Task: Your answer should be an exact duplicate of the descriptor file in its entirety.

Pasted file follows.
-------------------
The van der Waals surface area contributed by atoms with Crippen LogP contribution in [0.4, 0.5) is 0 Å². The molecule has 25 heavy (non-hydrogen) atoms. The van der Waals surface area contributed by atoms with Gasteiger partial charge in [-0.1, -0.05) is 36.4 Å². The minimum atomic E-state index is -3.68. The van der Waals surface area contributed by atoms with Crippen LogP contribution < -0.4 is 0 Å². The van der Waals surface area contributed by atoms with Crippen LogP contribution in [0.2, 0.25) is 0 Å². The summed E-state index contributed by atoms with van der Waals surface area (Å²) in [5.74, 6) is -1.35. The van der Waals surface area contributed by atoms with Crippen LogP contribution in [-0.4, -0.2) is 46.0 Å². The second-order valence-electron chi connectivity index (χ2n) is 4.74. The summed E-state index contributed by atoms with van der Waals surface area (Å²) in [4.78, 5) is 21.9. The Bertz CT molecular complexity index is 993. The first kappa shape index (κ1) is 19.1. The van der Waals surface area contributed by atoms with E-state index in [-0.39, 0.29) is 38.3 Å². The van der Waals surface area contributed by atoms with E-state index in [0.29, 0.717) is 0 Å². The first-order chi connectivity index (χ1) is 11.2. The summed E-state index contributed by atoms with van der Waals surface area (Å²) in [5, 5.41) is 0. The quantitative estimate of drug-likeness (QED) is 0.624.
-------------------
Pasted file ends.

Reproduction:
The van der Waals surface area contributed by atoms with Crippen LogP contribution in [0.4, 0.5) is 0 Å². The molecule has 25 heavy (non-hydrogen) atoms. The van der Waals surface area contributed by atoms with Gasteiger partial charge in [-0.1, -0.05) is 36.4 Å². The minimum atomic E-state index is -3.68. The van der Waals surface area contributed by atoms with Crippen LogP contribution < -0.4 is 0 Å². The van der Waals surface area contributed by atoms with Crippen LogP contribution in [0.2, 0.25) is 0 Å². The summed E-state index contributed by atoms with van der Waals surface area (Å²) in [5.74, 6) is -1.35. The van der Waals surface area contributed by atoms with Crippen LogP contribution in [-0.4, -0.2) is 46.0 Å². The second-order valence-electron chi connectivity index (χ2n) is 4.74. The summed E-state index contributed by atoms with van der Waals surface area (Å²) in [4.78, 5) is 21.9. The Bertz CT molecular complexity index is 993. The first kappa shape index (κ1) is 19.1. The van der Waals surface area contributed by atoms with E-state index in [-0.39, 0.29) is 38.3 Å². The van der Waals surface area contributed by atoms with E-state index in [0.29, 0.717) is 0 Å². The first-order chi connectivity index (χ1) is 11.2. The summed E-state index contributed by atoms with van der Waals surface area (Å²) in [5, 5.41) is 0. The quantitative estimate of drug-likeness (QED) is 0.624.